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Starting out!

 I was recently interviewed by an international magazine and would like to share some of my responses with you.   

Back when you started, did you have trouble breaking into the photo industry?

No, I was fortunate enough to have a couple of super hit sellers within the first five hundred images that I produced, which took me from a student to a professional photographer’s salary within three months in terms of royalties - it was relatively easy to get into the business at that time (2005). I did however get rejected at the doorstep of Corbis images when I approached them, they turned me down with the comment "we don’t do walk-ins".I think that was their biggest mistake in terms of what they have done so far.

Since you started, how did you grow so fast and why? What is your secret to success?

I believe the core principle is that people forget two main things about being successful: Firstly you shouldn’t spend money on yourself, you should spend money on the company - most people who reach financial success in their company spend a lot of money on themselves.They will start having fun with it and drive big cars. etc. I didn't do that, for the first five years of my business I put every cent back into the business - this allowed my business to grow much faster than it would have under normal circumstances. When things were going well, I kept pouring money back into the business.

Secondly, to grow a really big business you need to work really hard. For the first five years from starting my business I worked an average of 70 hours per week. I am fortunate that Cecilie ,my partner, supported me during that time. 

Hard work and being savvy with your money is key to growing a business quickly. I had no financial backing from my parents, and had no capital to start with - I grew my business from using my hobby camera into what is today -  a 100 person enterprise.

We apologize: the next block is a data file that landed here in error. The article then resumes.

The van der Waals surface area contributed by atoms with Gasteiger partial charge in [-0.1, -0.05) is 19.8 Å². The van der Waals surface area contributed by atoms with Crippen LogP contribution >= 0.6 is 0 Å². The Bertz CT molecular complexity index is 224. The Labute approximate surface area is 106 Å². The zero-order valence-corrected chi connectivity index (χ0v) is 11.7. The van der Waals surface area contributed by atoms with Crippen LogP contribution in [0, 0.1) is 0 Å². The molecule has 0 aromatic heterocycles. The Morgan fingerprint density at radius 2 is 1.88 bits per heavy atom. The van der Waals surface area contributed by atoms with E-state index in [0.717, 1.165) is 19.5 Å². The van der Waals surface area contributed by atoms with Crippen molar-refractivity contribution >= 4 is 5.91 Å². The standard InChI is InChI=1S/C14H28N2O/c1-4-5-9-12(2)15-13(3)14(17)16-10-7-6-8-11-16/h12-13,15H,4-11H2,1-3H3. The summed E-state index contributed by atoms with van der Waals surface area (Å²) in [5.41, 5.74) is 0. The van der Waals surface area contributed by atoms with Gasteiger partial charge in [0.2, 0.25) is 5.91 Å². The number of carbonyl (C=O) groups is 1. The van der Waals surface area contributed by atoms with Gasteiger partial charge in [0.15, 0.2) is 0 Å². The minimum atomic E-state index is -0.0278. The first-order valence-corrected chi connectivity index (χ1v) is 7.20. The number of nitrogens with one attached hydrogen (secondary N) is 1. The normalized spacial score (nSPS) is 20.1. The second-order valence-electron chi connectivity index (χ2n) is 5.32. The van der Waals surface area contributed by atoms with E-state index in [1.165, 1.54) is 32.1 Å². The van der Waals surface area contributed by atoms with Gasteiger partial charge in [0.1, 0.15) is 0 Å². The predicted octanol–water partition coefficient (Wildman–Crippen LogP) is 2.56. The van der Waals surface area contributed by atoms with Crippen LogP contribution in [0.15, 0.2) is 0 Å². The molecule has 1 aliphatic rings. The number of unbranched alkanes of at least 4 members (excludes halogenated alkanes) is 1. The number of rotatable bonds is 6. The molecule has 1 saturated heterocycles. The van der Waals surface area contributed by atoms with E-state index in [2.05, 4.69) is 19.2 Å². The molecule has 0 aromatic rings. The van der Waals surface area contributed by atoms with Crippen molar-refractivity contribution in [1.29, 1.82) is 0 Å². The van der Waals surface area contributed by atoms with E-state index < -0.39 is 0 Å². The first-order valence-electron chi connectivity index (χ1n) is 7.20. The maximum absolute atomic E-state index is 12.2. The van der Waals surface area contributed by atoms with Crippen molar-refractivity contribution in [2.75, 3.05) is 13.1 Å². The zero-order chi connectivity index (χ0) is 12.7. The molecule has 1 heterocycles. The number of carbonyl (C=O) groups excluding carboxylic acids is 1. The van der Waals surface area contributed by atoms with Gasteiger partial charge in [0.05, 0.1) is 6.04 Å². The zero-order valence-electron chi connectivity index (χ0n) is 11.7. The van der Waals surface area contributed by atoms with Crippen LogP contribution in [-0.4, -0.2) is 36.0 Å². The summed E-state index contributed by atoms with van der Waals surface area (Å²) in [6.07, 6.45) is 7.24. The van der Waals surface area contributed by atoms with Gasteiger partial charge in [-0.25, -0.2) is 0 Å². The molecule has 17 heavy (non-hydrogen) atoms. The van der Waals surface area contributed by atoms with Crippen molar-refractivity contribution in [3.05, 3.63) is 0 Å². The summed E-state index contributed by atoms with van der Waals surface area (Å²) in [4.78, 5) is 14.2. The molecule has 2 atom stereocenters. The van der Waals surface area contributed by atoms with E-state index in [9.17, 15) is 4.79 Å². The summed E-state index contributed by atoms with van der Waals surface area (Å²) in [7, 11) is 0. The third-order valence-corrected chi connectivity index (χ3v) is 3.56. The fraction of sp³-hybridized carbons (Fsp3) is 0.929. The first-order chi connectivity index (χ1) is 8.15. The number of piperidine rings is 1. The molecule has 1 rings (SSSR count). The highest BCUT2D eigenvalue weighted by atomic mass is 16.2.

How much did you earn in your first year?

I was relatively lucky that in the first few months of shooting stock back in 2005. There was an opening in the industry at the time - this however is not the case today. People trying to break into the industry now will have a much harder time and it will be more brutal than when I started. I made about $100 000 in revenue my first year. It was a small profit but a good start for a small business. The following year I made about four times as much and it continued that way for about three consecutive years.

What's your basic process? (what are your go- to cameras?)

My go-to camera is a Hasselblad and the Nikon D810e. Hasselblad is my camera of choice even though it is super slow and clumsy on a FireWire 800, but it shoots absolutely, ridiculously amazing images and the skin tones are incomparable. It has been almost 8 years but it is still the best.

Studio shoots are done with my Hasselblad and a ring flash, shooting tethered. One screen for myself and one for the model so they can see how the shots look and how they need to pose. My go-to setup on location is two Nikons, one with a Zeiss prime 85mm and the other with the new Sigma 35mm 1.4 and I switch around cameras when i need to. My assistant will side shoot with the one I am not using. We shoot quite a lot of raw files on the day, as much as 5 000. Speed is a factor. I shoot on a super fast 256 GB CF Card as well so that I don’t have buffering problems.